We knew our guilt and knew, for the first time, separateness as sin began its destruction.
To the man You prophesied toil with anguish; to me, my desire, though fraught with the danger of childbirth, would be for him. And You prophesied the quest for rulership tainted, now, with evil…
But You also gave a promise: “And I will put enmity between thee and the woman,” You told the destroyer, “and between thy seed and her seed; it shall bruise thy head, and thou shalt bruise his heel.” In the wee, dark hours of redemption You seeded hope…
Though curse-bound I pondered that seed as I walked with You in the cool of my heart, in the solitude of reverie, in freedom of spirit. And You heard and answered me.
Trusting You, I bore my children in pain, but judged all of Israel from beneath a tree.
Listening to You, I served—and saved—a man named “fool (Nabal);” served—and saved—a man named David.
Confident in You, I approached another king risking all to save my people—to save Your people.
In the fullness of time, though fragile in years and status I understood the angel’s invitation and agreed to birth You among us.
I entered restricted company and shattered my jar of precious ointment to anoint Your feet, You, Who knew me, yet still loved me.
Bound in the rags of my sin and shame I sat at the edge of a well and listened as You told me my life, without condemnation, and promised the water that would quench the insatiable thirst.
I watched, trembling, in the sand, as you rescued me from my accusers, their fists clenching the law.
I was the last one to handle Your torn body for burial that awful day, a mix of Your blood and my tears staining my hands and heart.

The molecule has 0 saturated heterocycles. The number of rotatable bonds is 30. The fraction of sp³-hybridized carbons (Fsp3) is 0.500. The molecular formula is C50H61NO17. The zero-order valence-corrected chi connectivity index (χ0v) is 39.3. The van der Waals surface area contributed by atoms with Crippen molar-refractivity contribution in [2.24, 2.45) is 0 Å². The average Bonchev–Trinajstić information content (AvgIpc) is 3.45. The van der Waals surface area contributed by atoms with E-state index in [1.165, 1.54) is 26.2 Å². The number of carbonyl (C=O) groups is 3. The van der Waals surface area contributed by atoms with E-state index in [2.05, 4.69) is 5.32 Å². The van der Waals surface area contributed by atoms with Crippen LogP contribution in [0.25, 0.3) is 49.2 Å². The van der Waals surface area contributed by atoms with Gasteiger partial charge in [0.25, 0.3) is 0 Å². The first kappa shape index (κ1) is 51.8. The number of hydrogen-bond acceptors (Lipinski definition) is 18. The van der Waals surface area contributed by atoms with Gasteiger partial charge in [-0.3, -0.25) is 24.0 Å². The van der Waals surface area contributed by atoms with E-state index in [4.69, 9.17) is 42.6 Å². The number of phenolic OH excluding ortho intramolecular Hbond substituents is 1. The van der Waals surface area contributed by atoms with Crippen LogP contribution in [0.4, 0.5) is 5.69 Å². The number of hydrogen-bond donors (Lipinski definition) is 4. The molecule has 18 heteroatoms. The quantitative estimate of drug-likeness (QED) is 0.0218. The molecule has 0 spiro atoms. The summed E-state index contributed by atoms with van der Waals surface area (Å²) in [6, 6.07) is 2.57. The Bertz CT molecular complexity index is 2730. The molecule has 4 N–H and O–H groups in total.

Three days later, I was the first one to hear You speak the name of one who loved You. That day You split time. That day You bruised forever the head of the snake. The day You had promised. That day You were the Promise.
I cowered, too, in that upper room, afraid of the overwhelming evil that was able to seemingly overcome the Son of God, although You had prophesied that. And I was there when the Holy Spirit, another promise, came as a rushing wind empowering us with might and glory and joy and gifting each of us severally as He willed so that we could be witnesses to the ends of place and time.
And I sit freely at Your feet now, listening, watching, waiting, the taste of redemption still in my mouth.
I join multitudes who because of Your sacrifice can now come near to learn of You without hesitation, who can experience the fullness of Your power without intermediary.
Because of Your sacrifice, I enjoy oneness again, the unity—in You—of all believers male, female; Jew, Greek; slave, free.
For You have enabled me to step through the torn curtain, to come forward from the recesses of the synagogues, the backs of the churches, the corners of shame; You have delivered me (and all those who so will) from the chains of the curses, invited me into the throne room of Your presence where, in You, I take my seat in the heavenlies.
Though here the glass be dark, because of You I come boldly front and center and press my face close with Your blood-bought permission so that I might know all that You have for me and for all “who will” because of “the anointing which (I) have received of (You, that) abideth in (me), and (I) need not that any man teach (me): but as the same anointing teacheth (me) of all things, and is truth, and is no lie, and even as it hath taught (me), (I) shall abide in (You).”
And none come between.
At Your altar I raise my head and hands and heart to the anointing that breaks the yoke and give You unending praise in a song of grace triumphant
Thank You, Lord, for freeing me from the law of sin and death, for regarding me neither more nor less than any other, and for never leaving nor forsaking me.
Spirit of Your Spirit, I yearn for You alone, my solo desire, and I lift up You Who uplifted me then and Who uplifts me now and forever.
To You alone be the glory.
I am free, indeed.